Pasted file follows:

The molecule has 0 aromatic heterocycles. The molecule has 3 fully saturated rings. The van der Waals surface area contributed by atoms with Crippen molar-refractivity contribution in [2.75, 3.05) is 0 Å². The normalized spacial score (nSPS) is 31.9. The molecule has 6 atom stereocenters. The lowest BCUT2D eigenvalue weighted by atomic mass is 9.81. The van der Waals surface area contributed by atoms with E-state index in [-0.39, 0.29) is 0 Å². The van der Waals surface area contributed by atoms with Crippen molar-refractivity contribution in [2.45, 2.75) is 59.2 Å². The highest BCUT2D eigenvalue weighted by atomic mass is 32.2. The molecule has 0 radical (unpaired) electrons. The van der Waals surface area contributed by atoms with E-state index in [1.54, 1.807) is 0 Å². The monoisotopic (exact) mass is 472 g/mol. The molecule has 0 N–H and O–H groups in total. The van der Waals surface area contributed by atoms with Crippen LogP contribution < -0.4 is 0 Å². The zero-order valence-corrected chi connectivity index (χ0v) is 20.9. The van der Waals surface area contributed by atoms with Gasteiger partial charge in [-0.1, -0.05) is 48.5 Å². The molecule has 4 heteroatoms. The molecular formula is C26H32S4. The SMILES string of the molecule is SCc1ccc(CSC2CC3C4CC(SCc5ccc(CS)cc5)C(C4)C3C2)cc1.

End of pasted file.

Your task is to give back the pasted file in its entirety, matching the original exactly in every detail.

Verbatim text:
The molecule has 0 aromatic heterocycles. The molecule has 3 fully saturated rings. The van der Waals surface area contributed by atoms with Crippen molar-refractivity contribution in [2.75, 3.05) is 0 Å². The normalized spacial score (nSPS) is 31.9. The molecule has 6 atom stereocenters. The lowest BCUT2D eigenvalue weighted by atomic mass is 9.81. The van der Waals surface area contributed by atoms with E-state index in [-0.39, 0.29) is 0 Å². The van der Waals surface area contributed by atoms with Crippen molar-refractivity contribution in [2.45, 2.75) is 59.2 Å². The highest BCUT2D eigenvalue weighted by atomic mass is 32.2. The molecule has 0 radical (unpaired) electrons. The van der Waals surface area contributed by atoms with E-state index in [1.54, 1.807) is 0 Å². The monoisotopic (exact) mass is 472 g/mol. The molecule has 0 N–H and O–H groups in total. The van der Waals surface area contributed by atoms with Crippen LogP contribution < -0.4 is 0 Å². The zero-order valence-corrected chi connectivity index (χ0v) is 20.9. The van der Waals surface area contributed by atoms with Gasteiger partial charge in [-0.1, -0.05) is 48.5 Å². The molecule has 4 heteroatoms. The molecular formula is C26H32S4. The SMILES string of the molecule is SCc1ccc(CSC2CC3C4CC(SCc5ccc(CS)cc5)C(C4)C3C2)cc1.